Surgery to remove the retroperitoneal lymph nodes, into which the testicles drain, often is necessary for testicular cancer patients. Doctors examine lymph tissue microscopically to help determine the stage of the disease. Also, removing the tissue helps control further cancer spread.
As recently as the 1980s, a diagnosis of testicular cancer was grim news. Ten times as many patients died then as at the end of the century. Dramatic advances in therapeutic drugs, along with improved diagnostics and better tests to gauge the extent of the disease, have boosted survival rates remarkably. Now, testicular cancer often is completely curable, especially if found and treated early.
Any kind of cancer treatment can cause undesirable side-effects, but one of the main concerns in this case is how treatment might affect sexual or reproductive capabilities.
Removing one testicle does not impair fertility or sexual function. The remaining testicle can produce sperm and hormones adequate for reproduction. Removal of the retroperitoneal lymph nodes usually does not affect the ability to have erections or orgasms. It can, however, disrupt the nerve pathways that control ejaculation, causing infertility.
Modern "nerve-sparing" surgical techniques have increased the odds of retaining fertility. Many surgeons are abandoning procedures involving the blanket removal of every single lymph node. Ejaculation can be preserved in as many as 80% of cases.
Some chemotherapy drugs may cause infertility, but studies have shown that many men recover fertility two to three years after therapy ends. Radiation treatment may also cause infertility, but usually this is temporary.
It must be emphasized that even though the cure rate is very high for all types and stages of testicular cancer, many of the drastic measures taken to cure later-stage disease can be avoided if the tumor is caught early enough. The best way to do this is through regular self-examination.
For unknown reasons, testicular cancer is about four times more common in white men than in black men.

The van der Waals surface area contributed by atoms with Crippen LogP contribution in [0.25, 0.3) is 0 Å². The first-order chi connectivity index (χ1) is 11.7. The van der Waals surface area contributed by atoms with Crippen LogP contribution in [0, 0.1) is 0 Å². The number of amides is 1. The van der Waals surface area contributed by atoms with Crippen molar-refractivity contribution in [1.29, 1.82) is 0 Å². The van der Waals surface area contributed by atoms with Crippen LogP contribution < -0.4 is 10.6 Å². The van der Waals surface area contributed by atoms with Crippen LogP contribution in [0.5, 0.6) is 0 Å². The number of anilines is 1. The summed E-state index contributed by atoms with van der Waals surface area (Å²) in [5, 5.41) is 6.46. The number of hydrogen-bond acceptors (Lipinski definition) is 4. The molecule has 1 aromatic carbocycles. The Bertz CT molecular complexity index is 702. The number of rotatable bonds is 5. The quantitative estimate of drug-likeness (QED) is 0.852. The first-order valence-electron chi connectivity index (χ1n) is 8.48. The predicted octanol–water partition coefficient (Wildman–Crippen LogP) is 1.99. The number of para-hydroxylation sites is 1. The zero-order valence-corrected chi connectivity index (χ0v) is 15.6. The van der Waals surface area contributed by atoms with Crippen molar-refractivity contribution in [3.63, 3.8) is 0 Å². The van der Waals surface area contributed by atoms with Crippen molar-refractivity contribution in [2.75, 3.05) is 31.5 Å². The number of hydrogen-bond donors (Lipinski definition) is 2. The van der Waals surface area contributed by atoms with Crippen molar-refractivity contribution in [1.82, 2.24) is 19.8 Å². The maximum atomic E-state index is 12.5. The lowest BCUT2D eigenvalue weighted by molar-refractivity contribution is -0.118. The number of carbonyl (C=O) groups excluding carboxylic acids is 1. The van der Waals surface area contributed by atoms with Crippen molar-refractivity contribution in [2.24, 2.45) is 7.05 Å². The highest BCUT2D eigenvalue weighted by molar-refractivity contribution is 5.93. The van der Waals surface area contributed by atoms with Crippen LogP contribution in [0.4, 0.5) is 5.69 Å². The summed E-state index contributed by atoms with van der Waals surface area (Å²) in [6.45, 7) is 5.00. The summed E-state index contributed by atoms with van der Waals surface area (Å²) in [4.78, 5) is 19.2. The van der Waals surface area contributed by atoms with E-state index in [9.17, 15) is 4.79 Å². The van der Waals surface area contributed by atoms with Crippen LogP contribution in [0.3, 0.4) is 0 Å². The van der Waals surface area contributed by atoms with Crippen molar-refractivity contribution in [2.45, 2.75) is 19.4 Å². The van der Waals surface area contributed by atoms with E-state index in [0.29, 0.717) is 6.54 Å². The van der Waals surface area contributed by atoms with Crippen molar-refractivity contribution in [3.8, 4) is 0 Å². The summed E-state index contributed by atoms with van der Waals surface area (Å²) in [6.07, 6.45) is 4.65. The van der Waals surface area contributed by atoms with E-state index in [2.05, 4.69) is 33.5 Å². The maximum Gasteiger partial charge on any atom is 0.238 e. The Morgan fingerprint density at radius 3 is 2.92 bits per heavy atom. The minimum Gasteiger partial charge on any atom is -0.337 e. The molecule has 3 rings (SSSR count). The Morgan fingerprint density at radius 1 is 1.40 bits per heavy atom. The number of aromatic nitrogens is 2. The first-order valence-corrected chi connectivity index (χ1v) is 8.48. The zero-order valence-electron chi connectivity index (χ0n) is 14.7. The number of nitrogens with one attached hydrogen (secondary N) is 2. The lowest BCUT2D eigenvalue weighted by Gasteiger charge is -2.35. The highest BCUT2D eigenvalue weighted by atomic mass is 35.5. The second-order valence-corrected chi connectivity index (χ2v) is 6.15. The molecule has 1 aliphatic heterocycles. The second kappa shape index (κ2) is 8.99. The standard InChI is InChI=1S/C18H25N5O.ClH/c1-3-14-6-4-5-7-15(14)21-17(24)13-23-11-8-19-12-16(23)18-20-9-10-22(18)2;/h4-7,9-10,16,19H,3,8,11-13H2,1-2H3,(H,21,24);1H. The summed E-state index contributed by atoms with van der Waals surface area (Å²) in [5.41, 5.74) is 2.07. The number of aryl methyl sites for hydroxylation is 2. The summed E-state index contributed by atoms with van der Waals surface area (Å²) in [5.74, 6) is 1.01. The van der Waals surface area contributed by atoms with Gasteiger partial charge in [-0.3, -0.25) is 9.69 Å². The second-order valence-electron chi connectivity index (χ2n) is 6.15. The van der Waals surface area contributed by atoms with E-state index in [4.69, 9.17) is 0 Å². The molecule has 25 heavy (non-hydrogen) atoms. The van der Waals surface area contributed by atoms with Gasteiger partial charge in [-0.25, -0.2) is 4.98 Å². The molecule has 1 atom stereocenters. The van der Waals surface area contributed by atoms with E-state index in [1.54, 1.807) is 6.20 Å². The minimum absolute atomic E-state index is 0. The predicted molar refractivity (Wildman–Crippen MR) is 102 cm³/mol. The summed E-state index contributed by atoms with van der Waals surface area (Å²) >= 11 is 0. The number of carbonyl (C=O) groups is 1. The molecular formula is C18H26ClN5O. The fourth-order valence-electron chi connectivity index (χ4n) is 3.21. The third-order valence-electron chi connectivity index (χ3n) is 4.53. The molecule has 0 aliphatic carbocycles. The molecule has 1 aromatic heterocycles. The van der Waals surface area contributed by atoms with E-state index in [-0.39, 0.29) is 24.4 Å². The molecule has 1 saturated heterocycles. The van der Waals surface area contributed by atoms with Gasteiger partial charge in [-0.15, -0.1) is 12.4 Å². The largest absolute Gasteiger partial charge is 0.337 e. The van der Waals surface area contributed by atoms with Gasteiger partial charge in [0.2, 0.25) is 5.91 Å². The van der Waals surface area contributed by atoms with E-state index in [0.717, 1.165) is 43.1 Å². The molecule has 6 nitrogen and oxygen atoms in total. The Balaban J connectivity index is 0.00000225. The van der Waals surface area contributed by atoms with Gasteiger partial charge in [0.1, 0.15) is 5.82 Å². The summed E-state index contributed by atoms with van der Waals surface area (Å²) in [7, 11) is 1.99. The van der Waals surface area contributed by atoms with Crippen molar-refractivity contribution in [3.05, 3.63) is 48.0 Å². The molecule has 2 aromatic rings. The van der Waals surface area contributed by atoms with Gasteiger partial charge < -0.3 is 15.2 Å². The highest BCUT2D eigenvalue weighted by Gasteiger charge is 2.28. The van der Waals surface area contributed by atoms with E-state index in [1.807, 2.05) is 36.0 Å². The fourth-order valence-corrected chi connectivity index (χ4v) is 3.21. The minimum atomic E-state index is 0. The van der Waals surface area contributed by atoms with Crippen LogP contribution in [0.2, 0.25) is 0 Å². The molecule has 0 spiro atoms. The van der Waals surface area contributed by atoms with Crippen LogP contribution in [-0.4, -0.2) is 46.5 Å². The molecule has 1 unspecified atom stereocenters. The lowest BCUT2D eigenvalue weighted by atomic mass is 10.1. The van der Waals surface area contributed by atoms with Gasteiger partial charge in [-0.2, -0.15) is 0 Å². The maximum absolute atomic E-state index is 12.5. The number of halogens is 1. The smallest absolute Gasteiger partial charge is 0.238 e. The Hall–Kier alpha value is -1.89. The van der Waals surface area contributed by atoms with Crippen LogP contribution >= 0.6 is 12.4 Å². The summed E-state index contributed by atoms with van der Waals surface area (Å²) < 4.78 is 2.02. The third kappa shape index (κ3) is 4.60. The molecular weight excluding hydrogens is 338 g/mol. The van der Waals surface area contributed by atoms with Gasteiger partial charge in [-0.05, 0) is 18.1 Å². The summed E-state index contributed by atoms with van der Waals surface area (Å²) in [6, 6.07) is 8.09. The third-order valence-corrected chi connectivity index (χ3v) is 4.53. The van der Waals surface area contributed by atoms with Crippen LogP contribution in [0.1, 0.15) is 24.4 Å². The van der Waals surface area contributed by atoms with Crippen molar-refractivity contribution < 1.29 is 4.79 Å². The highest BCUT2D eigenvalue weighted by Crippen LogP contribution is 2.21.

In October of 2003, the largest study on diet and testicular cancer ever conducted was published, studying the diets of hundreds of cancer victims. Previously there was little data on dietary risk factors for this dreaded disease. This study found that by far the strongest dietary risk factor associated with testicular cancer was the consumption of cheese. Those men that ate the most cheese were almost 90% more likely to develop cancer of the testicles. The investigators guessed that it may be the hormones in milk and dairy that were to blame. [International Journal of Cancer 106 (2003): p.934]
In October of 2003, the largest study on diet and testicular cancer ever conducted was published, studying the diets of hundreds of cancer victims. After cheese consumption, the second strongest dietary risk factor for testicular cancer seemed to be the consumption of lunch meat. [International Journal of Cancer 106 (2003): p.934]
The October 10, 2003 issue of the International Journal of Cancer revealed that a high intake of cheese is associated with an elevated risk of testicular cancer in Canadian males. An analysis was made of the diets of 601 men who were diagnosed with testicular cancer, and of 744 controls. Food consumption data from seventeen food groups were analyzed from a 69-item food-frequency questionnaire. According to the researchers: "...high dairy product intake, in particular high intake of cheese (odds ratio [OR] = 1.87; 95% confidence interval [CI] 1.22-2.86; p-trend < 0.001), is associated with an elevated risk of testicular cancer."
In 2002, the International Journal of Cancer (Ganmaa, et. al. 98: pp.262-7) reported that diet has an important influence on testicular and prostate cancer risk. The authors of the study found: "Cheese was found to be most closely correlated with the incidence of testicular cancer."